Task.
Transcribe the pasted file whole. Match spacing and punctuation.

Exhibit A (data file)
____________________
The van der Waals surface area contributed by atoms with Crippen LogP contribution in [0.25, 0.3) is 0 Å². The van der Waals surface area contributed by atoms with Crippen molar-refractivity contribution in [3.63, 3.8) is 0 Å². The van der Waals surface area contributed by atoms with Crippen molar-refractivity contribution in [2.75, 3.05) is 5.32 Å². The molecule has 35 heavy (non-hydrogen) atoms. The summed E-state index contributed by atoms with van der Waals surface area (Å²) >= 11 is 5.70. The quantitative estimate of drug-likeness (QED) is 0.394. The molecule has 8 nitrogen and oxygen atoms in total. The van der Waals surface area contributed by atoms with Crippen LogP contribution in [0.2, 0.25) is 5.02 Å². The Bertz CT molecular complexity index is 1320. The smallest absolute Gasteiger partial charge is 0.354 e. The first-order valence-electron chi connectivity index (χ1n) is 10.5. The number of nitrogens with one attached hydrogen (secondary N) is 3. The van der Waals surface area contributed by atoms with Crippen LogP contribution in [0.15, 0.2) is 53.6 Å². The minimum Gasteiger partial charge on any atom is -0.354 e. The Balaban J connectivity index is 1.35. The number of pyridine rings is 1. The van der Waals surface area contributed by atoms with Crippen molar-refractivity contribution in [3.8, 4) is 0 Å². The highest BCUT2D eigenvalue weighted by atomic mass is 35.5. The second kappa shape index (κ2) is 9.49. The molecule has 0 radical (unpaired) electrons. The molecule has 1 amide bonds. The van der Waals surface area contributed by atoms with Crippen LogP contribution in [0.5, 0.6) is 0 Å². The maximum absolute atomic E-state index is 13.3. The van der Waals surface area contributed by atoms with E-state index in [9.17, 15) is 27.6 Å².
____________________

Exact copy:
The van der Waals surface area contributed by atoms with Crippen LogP contribution in [0.25, 0.3) is 0 Å². The van der Waals surface area contributed by atoms with Crippen molar-refractivity contribution in [3.63, 3.8) is 0 Å². The van der Waals surface area contributed by atoms with Crippen molar-refractivity contribution in [2.75, 3.05) is 5.32 Å². The molecule has 35 heavy (non-hydrogen) atoms. The summed E-state index contributed by atoms with van der Waals surface area (Å²) >= 11 is 5.70. The quantitative estimate of drug-likeness (QED) is 0.394. The molecule has 8 nitrogen and oxygen atoms in total. The van der Waals surface area contributed by atoms with Crippen LogP contribution in [0.2, 0.25) is 5.02 Å². The Bertz CT molecular complexity index is 1320. The smallest absolute Gasteiger partial charge is 0.354 e. The first-order valence-electron chi connectivity index (χ1n) is 10.5. The number of nitrogens with one attached hydrogen (secondary N) is 3. The van der Waals surface area contributed by atoms with Crippen LogP contribution in [0.15, 0.2) is 53.6 Å². The minimum Gasteiger partial charge on any atom is -0.354 e. The Balaban J connectivity index is 1.35. The number of pyridine rings is 1. The van der Waals surface area contributed by atoms with Crippen molar-refractivity contribution in [3.8, 4) is 0 Å². The highest BCUT2D eigenvalue weighted by atomic mass is 35.5. The second kappa shape index (κ2) is 9.49. The molecule has 0 radical (unpaired) electrons. The molecule has 1 amide bonds. The van der Waals surface area contributed by atoms with Crippen LogP contribution in [0.5, 0.6) is 0 Å². The maximum absolute atomic E-state index is 13.3. The van der Waals surface area contributed by atoms with E-state index in [9.17, 15) is 27.6 Å².